The final Law Update of 2022 is here, and it’s packed full of articles. The double edition features two focus areas, first is a spotlight on Energy and Resources and second we feature a collection of articles on Transport and Logistics. The developments occurring in these sectors in the MENA region are unprecedented and our lawyers cover vast themes for you.
The Energy and Resources focus features topics such as diversifying energy resources, solar PV, mining in the Middle East, renewable energy and green hydrogen. From a transport perspective, we draw attention to the Bahrain metro project, discuss the challenges and remedies associated with the repossession of an aircraft, and there is advice on what to consider should a party vary the terms of a shipping contract.
This edition navigates you through updates from across jurisdictions such as, Oman, Jordan, Saudi Arabia, Egypt, Iraq, Qatar, and the UAE. Each article is timely and provides insights into legal issues and cases that are affecting these sectors across the region.Read the full edition
Ahmad Al Awamleh
The jurisdiction of the UAE courts is regulated by Law No. 11 of 1992 (the “Civil Procedure Law”). Articles 20, 21 and 24 of the Civil Procedure Law provide for original jurisdiction and power to the UAE courts to accept and hear any dispute in defined circumstances. These Articles are characterized as Pubic Order provisions and any agreement contrary to them dealing with foreign law and jurisdiction is void.
Lawyers, across the GCC, are often advising on commercial transactions that must take the laws of multiple jurisdictions into account.
Recently, the Abu Dhabi Court of Appeal handed down a decision in once such transaction that has serious implications for transactions with a potential UAE nexus that are based on documentation governed by foreign law and selecting foreign courts.
Using several articles of the Civil Procedure Law the court took original jurisdiction based on a promissory note given by a party with an Abu Dhabi address that was ancillary to a transaction with multiple GCC parties and governed by English law. In taking such jurisdiction, the court also applied UAE law to the promissory note, notwithstanding the parties’ express intent to be governed by English law and subject to English jurisdiction. The analysis of this case follows.
Party A and Party B entered into a Master Agency Agreement for the sale of commodities covered by an agency contract (the “Agreement”) whereby Party A appointed Party B to act as its agent for the purpose of investing Party A’s money in purchasing commodities from suppliers on a COD basis then selling them to purchasers for immediate delivery on a deferred payment basis on the terms and conditions set out in the Agreement.
Party A brought legal action before the Abu Dhabi Court of First Instance against Party B seeking judgment against Party B for USD 33 Million or its UAE Dirham equivalent of AED 121 Million along with an order for court fees, costs and advocate’s fees.
Facts of the Claim
On several dates, Party B was given certain amounts of money under the terms of the Agreement and purchased international commodities from different suppliers on behalf of Party A then sold them on its behalf to itself on the basis that payment would be made to Party A at its offices in the UAE. As a result, Party B executed four promissory notes in favour of Party A of total value USD 33 Million.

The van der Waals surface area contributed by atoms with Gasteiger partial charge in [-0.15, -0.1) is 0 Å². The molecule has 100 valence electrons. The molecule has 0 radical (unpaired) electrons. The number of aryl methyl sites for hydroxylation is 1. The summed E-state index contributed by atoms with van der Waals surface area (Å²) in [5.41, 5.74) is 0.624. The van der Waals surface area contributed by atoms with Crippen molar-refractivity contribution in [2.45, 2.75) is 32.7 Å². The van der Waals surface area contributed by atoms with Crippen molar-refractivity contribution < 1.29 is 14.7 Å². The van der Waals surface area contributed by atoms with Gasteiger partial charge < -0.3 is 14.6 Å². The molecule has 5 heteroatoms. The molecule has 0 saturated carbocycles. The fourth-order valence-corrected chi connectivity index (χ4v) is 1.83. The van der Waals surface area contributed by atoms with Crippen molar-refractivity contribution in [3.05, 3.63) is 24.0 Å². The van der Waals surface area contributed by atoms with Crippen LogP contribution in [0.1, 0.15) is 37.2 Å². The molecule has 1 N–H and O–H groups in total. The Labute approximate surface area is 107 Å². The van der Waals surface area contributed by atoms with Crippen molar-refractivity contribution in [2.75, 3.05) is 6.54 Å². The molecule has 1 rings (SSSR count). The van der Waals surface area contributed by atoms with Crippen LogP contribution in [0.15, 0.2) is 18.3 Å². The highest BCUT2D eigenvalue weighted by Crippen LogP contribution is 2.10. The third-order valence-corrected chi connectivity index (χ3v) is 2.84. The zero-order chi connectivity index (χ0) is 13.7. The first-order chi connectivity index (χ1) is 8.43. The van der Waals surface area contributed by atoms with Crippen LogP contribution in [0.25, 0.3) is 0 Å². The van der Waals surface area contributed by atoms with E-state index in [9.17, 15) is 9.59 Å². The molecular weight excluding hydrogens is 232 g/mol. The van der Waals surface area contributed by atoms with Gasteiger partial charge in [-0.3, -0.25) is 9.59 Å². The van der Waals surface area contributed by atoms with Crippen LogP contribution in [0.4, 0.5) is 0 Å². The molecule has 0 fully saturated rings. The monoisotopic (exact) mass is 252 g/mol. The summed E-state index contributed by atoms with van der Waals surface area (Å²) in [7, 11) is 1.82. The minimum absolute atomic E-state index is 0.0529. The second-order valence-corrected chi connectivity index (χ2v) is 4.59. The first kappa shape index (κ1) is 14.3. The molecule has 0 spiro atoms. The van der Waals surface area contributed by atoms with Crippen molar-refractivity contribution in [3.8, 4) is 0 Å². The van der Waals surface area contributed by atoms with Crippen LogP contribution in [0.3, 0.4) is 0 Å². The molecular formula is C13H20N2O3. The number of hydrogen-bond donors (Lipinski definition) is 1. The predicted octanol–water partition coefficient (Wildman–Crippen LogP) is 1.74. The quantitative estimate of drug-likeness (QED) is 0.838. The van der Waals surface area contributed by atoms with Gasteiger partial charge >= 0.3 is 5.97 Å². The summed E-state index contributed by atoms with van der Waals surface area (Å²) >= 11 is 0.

Party B defaulted on its installments due to Party A which resulted in the acceleration of payments under the Agreement.
A few weeks later, Party A served Party B with a notice of acceleration under the Agreement and requested immediate payment for all investment transactions involving the promissory notes.
Party A filed an application for the provisional attachment of Party B’s assets and accordingly the court issued an order directing the provisional attachment of all Party B’s funds in banks in the UAE up to the amount of USD 33 Milliom or its UAE Dirham equivalent.
Party A holds promissory notes in the amount of the debt which were due and payable at its UAE offices.
Abu Dhabi Court of First Instance
Abu Dhabi Court of First Instance ruled in favour of Party A by ordering Party B to pay, to Party A, the sum of USD 33 Milliom or its UAE Dirham equivalent at the date of payment while confirming a prima facie provisional attachment up to the amount of the award, together with costs and minimal advocate’s fees.
Party B subsequently appealed to the Abu Dhabi Court of Appeal.
Abu Dhabi Court of Appeal
Party B requested the Court to reverse the decision of Abu Dhabi Court of First Instance on the following grounds:
The Court opined as follows:
Jurisdiction is part of public policy and is an attribute of sovereignty, UAE Courts are necessarily excluded from hearing cases involving property abroad but otherwise retain original jurisdiction in the situations described in Articles 20 and 21 of the Civil Procedure Code and any agreement contrary to Articles 20 and 21 dealing with foreign jurisdiction is void as per Article 24 of the Civil Procedure Law.
ARTICLE 20 PROVIDES:
“With the exception of actions in-rem concerned with real estate abroad, the courts have the power to hear actions brought against UAE citizens and against ex-patriates having an address or place of residence in the country.”
ARTICLE 21 PROVIDES:
“The courts have the power to hear an action against a foreigner with no address or place of residence in the country in the following circumstances:
ARTICLE 24 PROVIDES:
“Any agreement contrary to the provisions of this section is a nullity”.
Based on the pointes outlined above, the Abu Dhabi Court of Appeal decided to admit the appeal in form and, on the merits, to dismiss the appeal and uphold the appealed decision with court fees, costs and minimal advocates’ fees.